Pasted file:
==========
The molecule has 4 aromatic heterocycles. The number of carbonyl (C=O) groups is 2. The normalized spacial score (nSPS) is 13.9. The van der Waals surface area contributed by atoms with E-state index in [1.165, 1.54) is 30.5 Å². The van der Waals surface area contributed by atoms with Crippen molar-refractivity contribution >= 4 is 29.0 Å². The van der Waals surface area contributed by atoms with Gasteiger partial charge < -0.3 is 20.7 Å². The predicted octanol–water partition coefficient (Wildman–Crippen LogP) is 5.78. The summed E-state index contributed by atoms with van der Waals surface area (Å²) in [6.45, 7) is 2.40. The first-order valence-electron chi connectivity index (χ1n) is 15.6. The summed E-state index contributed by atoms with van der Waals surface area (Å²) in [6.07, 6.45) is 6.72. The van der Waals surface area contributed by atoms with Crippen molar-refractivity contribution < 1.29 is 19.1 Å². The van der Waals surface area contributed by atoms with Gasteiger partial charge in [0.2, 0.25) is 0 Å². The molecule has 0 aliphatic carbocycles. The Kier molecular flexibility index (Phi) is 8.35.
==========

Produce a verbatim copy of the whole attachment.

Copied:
The molecule has 4 aromatic heterocycles. The number of carbonyl (C=O) groups is 2. The normalized spacial score (nSPS) is 13.9. The van der Waals surface area contributed by atoms with E-state index in [1.165, 1.54) is 30.5 Å². The van der Waals surface area contributed by atoms with Crippen molar-refractivity contribution >= 4 is 29.0 Å². The van der Waals surface area contributed by atoms with Gasteiger partial charge < -0.3 is 20.7 Å². The predicted octanol–water partition coefficient (Wildman–Crippen LogP) is 5.78. The summed E-state index contributed by atoms with van der Waals surface area (Å²) in [6.45, 7) is 2.40. The first-order valence-electron chi connectivity index (χ1n) is 15.6. The summed E-state index contributed by atoms with van der Waals surface area (Å²) in [6.07, 6.45) is 6.72. The van der Waals surface area contributed by atoms with Crippen molar-refractivity contribution < 1.29 is 19.1 Å². The van der Waals surface area contributed by atoms with Gasteiger partial charge in [0.2, 0.25) is 0 Å². The molecule has 0 aliphatic carbocycles. The Kier molecular flexibility index (Phi) is 8.35.